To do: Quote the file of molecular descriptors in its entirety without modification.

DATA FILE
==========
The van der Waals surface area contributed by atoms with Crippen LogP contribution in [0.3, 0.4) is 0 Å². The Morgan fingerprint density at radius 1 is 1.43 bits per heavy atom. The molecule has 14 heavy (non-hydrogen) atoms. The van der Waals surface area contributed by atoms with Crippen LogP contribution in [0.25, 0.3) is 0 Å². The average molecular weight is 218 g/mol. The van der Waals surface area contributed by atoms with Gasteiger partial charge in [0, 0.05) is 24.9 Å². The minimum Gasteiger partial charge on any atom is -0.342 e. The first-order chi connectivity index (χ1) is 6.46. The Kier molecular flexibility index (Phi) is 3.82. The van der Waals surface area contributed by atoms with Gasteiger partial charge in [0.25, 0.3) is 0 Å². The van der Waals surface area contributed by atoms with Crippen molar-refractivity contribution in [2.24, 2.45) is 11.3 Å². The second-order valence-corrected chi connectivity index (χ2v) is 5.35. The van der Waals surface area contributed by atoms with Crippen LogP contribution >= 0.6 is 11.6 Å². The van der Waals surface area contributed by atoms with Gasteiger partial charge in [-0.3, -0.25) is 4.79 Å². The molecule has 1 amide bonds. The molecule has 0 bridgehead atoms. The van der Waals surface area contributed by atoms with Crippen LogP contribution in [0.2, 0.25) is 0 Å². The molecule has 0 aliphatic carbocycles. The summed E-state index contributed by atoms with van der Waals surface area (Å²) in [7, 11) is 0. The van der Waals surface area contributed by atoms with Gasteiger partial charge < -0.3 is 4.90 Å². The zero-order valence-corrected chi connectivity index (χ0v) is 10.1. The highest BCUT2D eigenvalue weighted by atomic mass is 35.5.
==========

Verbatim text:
The van der Waals surface area contributed by atoms with Crippen LogP contribution in [0.3, 0.4) is 0 Å². The Morgan fingerprint density at radius 1 is 1.43 bits per heavy atom. The molecule has 14 heavy (non-hydrogen) atoms. The van der Waals surface area contributed by atoms with Crippen LogP contribution in [0.25, 0.3) is 0 Å². The average molecular weight is 218 g/mol. The van der Waals surface area contributed by atoms with Gasteiger partial charge in [0, 0.05) is 24.9 Å². The minimum Gasteiger partial charge on any atom is -0.342 e. The first-order chi connectivity index (χ1) is 6.46. The Kier molecular flexibility index (Phi) is 3.82. The van der Waals surface area contributed by atoms with Gasteiger partial charge in [0.25, 0.3) is 0 Å². The van der Waals surface area contributed by atoms with Crippen molar-refractivity contribution in [2.24, 2.45) is 11.3 Å². The second-order valence-corrected chi connectivity index (χ2v) is 5.35. The van der Waals surface area contributed by atoms with Crippen LogP contribution >= 0.6 is 11.6 Å². The van der Waals surface area contributed by atoms with Gasteiger partial charge in [-0.3, -0.25) is 4.79 Å². The molecule has 1 amide bonds. The molecule has 0 bridgehead atoms. The van der Waals surface area contributed by atoms with Crippen LogP contribution in [0.2, 0.25) is 0 Å². The molecule has 0 aliphatic carbocycles. The summed E-state index contributed by atoms with van der Waals surface area (Å²) in [7, 11) is 0. The van der Waals surface area contributed by atoms with Gasteiger partial charge < -0.3 is 4.90 Å². The zero-order valence-corrected chi connectivity index (χ0v) is 10.1. The highest BCUT2D eigenvalue weighted by atomic mass is 35.5.